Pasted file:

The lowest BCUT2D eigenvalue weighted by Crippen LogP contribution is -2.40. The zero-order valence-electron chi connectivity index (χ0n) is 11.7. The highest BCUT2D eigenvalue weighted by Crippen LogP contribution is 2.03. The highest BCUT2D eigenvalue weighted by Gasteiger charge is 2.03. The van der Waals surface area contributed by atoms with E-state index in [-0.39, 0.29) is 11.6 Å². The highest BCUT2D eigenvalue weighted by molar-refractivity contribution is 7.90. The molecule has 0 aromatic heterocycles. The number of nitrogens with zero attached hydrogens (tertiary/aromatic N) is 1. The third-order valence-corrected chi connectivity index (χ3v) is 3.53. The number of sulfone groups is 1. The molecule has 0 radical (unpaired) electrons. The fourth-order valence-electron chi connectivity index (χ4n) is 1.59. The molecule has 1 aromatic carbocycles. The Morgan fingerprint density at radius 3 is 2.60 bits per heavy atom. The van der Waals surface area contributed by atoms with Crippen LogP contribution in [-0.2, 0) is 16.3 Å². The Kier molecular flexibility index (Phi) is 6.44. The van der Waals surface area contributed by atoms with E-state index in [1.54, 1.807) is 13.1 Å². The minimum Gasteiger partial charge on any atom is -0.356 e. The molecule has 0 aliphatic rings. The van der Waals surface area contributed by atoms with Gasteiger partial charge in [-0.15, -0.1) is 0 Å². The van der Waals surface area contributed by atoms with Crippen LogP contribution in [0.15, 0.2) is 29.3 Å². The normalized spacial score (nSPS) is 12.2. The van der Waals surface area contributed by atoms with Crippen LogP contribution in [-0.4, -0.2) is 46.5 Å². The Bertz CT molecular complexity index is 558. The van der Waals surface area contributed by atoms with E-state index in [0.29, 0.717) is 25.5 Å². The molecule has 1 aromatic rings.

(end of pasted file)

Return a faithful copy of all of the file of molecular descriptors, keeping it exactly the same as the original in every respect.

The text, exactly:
The lowest BCUT2D eigenvalue weighted by Crippen LogP contribution is -2.40. The zero-order valence-electron chi connectivity index (χ0n) is 11.7. The highest BCUT2D eigenvalue weighted by Crippen LogP contribution is 2.03. The highest BCUT2D eigenvalue weighted by Gasteiger charge is 2.03. The van der Waals surface area contributed by atoms with E-state index in [-0.39, 0.29) is 11.6 Å². The highest BCUT2D eigenvalue weighted by molar-refractivity contribution is 7.90. The molecule has 0 aromatic heterocycles. The number of nitrogens with zero attached hydrogens (tertiary/aromatic N) is 1. The third-order valence-corrected chi connectivity index (χ3v) is 3.53. The number of sulfone groups is 1. The molecule has 0 radical (unpaired) electrons. The fourth-order valence-electron chi connectivity index (χ4n) is 1.59. The molecule has 1 aromatic carbocycles. The Morgan fingerprint density at radius 3 is 2.60 bits per heavy atom. The van der Waals surface area contributed by atoms with Crippen LogP contribution in [-0.2, 0) is 16.3 Å². The Kier molecular flexibility index (Phi) is 6.44. The van der Waals surface area contributed by atoms with E-state index in [1.54, 1.807) is 13.1 Å². The minimum Gasteiger partial charge on any atom is -0.356 e. The molecule has 0 aliphatic rings. The van der Waals surface area contributed by atoms with Gasteiger partial charge in [-0.15, -0.1) is 0 Å². The van der Waals surface area contributed by atoms with Crippen LogP contribution in [0.15, 0.2) is 29.3 Å². The normalized spacial score (nSPS) is 12.2. The van der Waals surface area contributed by atoms with Crippen LogP contribution in [-0.4, -0.2) is 46.5 Å². The Bertz CT molecular complexity index is 558. The van der Waals surface area contributed by atoms with E-state index in [0.29, 0.717) is 25.5 Å². The molecule has 1 aromatic rings.